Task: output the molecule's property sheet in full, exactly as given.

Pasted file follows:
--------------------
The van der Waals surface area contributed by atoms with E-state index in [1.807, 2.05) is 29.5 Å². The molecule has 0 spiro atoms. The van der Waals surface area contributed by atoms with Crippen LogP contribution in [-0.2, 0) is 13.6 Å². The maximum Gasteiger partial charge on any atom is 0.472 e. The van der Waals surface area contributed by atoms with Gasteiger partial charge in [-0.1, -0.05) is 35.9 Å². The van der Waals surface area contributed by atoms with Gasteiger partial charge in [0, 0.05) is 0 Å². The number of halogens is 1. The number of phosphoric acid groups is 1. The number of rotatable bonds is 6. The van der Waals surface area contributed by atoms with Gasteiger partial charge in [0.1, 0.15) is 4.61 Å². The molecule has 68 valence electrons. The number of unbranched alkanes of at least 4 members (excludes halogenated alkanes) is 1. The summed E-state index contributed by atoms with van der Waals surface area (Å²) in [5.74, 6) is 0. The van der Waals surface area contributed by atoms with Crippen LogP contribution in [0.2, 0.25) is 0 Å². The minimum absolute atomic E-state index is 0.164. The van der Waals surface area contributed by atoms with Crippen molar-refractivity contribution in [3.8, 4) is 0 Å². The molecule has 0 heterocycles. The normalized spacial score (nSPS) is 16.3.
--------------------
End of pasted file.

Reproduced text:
The van der Waals surface area contributed by atoms with E-state index in [1.807, 2.05) is 29.5 Å². The molecule has 0 spiro atoms. The van der Waals surface area contributed by atoms with Crippen LogP contribution in [-0.2, 0) is 13.6 Å². The maximum Gasteiger partial charge on any atom is 0.472 e. The van der Waals surface area contributed by atoms with Gasteiger partial charge in [-0.1, -0.05) is 35.9 Å². The van der Waals surface area contributed by atoms with Gasteiger partial charge in [0, 0.05) is 0 Å². The number of halogens is 1. The number of phosphoric acid groups is 1. The number of rotatable bonds is 6. The van der Waals surface area contributed by atoms with Gasteiger partial charge in [0.1, 0.15) is 4.61 Å². The molecule has 68 valence electrons. The number of unbranched alkanes of at least 4 members (excludes halogenated alkanes) is 1. The summed E-state index contributed by atoms with van der Waals surface area (Å²) in [5.74, 6) is 0. The van der Waals surface area contributed by atoms with Crippen LogP contribution in [0.2, 0.25) is 0 Å². The minimum absolute atomic E-state index is 0.164. The van der Waals surface area contributed by atoms with Crippen molar-refractivity contribution in [3.8, 4) is 0 Å². The molecule has 0 heterocycles. The normalized spacial score (nSPS) is 16.3.